“A Holistic Nurse is a nurse who recognizes and integrates body-mind-spirit-environment principles and modalities in daily life and clinical practice, creates a caring healing space within herself or himself that allows the nurse to be an instrument of healing, shares authenticity of unconditional presence that helps to remove the barriers to the healing process, facilitates another person’s growth (body-mind-emotion-spirit-environment connections), and assists with recovery from illness or transition to peaceful death.” (Holistic Nursing: A Handbook for Practice” Pages 48-49)
I began a community health intervention in 2010 as a Nurse Health Coach and started a non-profit organization. At the time, insurance did not cover Health Coaching or Allied Health Services. The Department of Labor and Industry did not have Health & Wellness Coaching as a profession. Over the next 2 years I brought nurses and allied health professionals together within the community to offer Health Coaching, Yoga and Healing Touch Therapy. My website was recognized by consumers, students, hospitals, Managed Care Organizations, Corporations, Retirement Communities, Healthcare Professionals and the local news media.
When the Beaulieu Yoga and Healthcoaching Studio opened for business, the services included free Yoga classes for the underserved, health-oriented group workshops and private Yoga and Coaching sessions. People ended their work day with a Yoga Class and college students wanted a way to manage their academic stress with Restorative Yoga. Therapeutic Yoga techniques were provided as a result of doctors referring chronic back pain patients needing a non-pharmaceutical intervention to relieve their pain. After 3 years of operating the studio, a few of my family members needed me to be their caregiver and the studio closed.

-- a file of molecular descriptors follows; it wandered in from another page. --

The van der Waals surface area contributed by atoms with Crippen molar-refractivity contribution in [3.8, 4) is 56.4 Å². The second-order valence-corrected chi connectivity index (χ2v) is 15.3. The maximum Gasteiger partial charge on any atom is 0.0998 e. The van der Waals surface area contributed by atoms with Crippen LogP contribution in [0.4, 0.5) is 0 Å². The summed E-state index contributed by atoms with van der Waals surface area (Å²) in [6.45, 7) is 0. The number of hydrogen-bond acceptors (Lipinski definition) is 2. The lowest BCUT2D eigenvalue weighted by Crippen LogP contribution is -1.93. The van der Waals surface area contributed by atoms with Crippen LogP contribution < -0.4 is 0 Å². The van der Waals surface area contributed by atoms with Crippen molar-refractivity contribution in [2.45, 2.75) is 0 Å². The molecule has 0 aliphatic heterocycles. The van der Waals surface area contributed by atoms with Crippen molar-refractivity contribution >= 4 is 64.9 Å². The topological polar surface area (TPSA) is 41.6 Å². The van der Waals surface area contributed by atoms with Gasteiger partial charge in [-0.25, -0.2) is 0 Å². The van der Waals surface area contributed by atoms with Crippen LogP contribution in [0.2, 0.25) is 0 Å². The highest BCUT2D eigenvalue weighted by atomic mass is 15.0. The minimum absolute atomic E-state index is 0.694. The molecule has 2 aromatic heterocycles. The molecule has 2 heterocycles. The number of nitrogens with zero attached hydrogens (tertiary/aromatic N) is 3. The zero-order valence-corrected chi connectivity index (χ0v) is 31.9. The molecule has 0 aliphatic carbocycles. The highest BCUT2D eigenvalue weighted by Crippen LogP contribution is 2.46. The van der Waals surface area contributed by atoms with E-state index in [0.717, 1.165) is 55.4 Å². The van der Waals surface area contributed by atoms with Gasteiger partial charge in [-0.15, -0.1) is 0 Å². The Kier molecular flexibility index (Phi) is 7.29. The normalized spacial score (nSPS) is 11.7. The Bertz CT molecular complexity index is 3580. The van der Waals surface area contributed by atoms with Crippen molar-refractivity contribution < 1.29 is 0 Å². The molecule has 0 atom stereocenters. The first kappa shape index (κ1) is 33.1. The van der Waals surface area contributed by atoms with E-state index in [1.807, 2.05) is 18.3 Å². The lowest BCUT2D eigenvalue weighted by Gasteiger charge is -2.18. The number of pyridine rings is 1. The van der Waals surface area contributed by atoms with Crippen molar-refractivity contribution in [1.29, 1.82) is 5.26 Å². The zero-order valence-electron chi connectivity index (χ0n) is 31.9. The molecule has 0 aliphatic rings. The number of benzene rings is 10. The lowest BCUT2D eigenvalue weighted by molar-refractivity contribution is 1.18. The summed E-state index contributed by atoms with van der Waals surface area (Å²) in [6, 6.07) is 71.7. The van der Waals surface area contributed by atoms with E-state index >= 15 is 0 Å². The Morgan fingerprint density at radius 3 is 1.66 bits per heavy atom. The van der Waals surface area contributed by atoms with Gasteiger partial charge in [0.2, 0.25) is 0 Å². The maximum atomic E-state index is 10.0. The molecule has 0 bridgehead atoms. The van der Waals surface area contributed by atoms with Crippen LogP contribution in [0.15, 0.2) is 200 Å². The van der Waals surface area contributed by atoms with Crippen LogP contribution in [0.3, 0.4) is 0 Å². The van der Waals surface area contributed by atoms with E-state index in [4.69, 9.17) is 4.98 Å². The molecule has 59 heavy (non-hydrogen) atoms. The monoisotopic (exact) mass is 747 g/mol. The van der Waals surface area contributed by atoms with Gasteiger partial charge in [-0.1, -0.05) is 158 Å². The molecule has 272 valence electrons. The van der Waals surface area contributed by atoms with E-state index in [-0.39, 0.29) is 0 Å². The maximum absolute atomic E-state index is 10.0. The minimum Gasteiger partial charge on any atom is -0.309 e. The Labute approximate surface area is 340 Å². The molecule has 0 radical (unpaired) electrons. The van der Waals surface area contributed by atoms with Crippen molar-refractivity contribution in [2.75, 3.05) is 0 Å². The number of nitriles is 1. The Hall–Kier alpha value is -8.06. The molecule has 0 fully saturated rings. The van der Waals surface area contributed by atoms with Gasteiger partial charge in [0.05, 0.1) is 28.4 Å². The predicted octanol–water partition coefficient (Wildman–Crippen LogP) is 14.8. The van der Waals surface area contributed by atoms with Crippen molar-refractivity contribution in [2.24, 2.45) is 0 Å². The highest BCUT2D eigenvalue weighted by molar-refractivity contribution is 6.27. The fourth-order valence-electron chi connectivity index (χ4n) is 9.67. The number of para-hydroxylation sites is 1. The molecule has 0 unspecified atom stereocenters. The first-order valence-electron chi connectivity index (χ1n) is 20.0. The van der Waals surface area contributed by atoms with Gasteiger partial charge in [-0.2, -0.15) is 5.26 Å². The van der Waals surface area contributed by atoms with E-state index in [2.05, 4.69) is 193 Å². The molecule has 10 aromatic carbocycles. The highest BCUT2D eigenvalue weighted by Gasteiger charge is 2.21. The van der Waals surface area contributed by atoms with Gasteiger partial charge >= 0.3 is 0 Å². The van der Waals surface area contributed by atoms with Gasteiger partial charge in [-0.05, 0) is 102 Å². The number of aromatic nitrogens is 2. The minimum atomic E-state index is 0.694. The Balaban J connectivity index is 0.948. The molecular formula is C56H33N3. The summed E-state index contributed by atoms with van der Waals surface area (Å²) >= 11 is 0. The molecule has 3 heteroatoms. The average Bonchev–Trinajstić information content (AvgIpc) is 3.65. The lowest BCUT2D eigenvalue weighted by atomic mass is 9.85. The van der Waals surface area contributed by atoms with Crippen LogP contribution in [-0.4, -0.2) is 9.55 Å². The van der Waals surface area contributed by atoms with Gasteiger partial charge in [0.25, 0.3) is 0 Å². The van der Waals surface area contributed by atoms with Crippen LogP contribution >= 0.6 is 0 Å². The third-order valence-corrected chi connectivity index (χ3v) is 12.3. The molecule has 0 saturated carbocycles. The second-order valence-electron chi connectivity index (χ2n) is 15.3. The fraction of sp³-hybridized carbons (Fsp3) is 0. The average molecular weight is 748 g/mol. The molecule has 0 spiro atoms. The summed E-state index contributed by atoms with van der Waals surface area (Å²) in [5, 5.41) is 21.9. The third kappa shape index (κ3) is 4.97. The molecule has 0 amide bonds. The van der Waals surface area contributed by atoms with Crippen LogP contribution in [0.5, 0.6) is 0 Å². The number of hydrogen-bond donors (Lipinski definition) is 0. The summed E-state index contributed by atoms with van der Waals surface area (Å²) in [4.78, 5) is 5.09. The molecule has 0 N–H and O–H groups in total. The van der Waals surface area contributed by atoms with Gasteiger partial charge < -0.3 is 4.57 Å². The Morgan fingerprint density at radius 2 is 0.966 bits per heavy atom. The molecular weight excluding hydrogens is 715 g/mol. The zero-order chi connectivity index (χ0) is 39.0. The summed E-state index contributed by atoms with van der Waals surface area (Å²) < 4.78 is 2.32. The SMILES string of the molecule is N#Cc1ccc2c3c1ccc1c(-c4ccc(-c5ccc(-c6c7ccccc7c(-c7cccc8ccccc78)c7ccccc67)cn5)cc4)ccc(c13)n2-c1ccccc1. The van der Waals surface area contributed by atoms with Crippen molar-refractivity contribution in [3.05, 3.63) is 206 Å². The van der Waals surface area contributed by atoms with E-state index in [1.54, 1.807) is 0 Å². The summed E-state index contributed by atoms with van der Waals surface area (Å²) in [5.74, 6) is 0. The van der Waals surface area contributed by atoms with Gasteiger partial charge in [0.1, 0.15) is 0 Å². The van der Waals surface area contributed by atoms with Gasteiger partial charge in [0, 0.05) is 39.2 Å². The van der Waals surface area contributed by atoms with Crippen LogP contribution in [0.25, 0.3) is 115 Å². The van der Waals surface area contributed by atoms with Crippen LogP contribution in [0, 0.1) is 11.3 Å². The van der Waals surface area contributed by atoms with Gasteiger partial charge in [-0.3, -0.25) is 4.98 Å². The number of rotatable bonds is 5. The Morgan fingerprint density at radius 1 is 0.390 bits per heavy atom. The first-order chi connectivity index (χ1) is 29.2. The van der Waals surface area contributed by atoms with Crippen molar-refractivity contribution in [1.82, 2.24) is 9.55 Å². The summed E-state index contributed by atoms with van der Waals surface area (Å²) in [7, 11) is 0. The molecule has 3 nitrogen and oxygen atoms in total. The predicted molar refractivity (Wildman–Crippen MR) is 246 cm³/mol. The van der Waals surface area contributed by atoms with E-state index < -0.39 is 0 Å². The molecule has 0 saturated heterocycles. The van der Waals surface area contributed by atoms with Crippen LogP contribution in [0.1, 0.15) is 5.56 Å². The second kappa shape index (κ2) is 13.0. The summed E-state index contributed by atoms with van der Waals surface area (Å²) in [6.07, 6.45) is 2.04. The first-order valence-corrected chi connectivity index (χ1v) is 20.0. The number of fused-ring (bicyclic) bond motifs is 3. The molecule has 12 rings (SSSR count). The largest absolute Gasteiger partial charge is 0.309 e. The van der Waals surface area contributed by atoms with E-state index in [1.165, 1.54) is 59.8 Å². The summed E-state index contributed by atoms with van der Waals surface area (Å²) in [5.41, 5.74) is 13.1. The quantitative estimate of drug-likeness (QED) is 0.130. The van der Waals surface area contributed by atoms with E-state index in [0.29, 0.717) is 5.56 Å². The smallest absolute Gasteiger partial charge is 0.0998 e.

While taking care of the family, I registered in a Healing Touch Program offered at The Nemours Hospital for Children. After completing 5 Levels of Healing Touch Training I became a Healing Touch Practitioner. I have provided Healing Touch to Healthcare Professionals, University Faculty, Staff and Students, Retirement Community Residents, friends and family members.
The American Holistic Nurses Association published a “Position Statement” on the role of nurses in the practice of Complementary & Integrative Health Approaches (CHIA).
“AHNA supports the integration of complementary and alternative therapies into conventional healthcare to enable the client to benefit from the best of all treatments available.”
Some Hospitals incorporate complementary therapy to manage pain. They have been contracting services with Health Coaches, Healing Touch Practitioners and Yoga Therapists as well as developing Wellness Centers that are staffed with safe and effective professionals who deliver Complementary modalities. The time has come when I am no longer afraid to work within a hospital system. I am now actively providing Healthcoaching, Restorative Yoga and Healing Touch Therapy through contracting with local hospitals, universities and retirement communities.
I believe with all of my heart, mind and spirit that human beings can achieve incredible things when their Healthcare Professionals open their mind to all healing possibilities. “The traditional healing arts of the East and modern medial technology of the West are complementary branches of the same tree, and that together they provide a far more complete picture of human health and offer far more effective therapies for human disease than either one can possibly do alone.” (The Complete Book of Chinese Health and Healing by Daniel P. Reed; Shambhala Publications, Inc. 1992)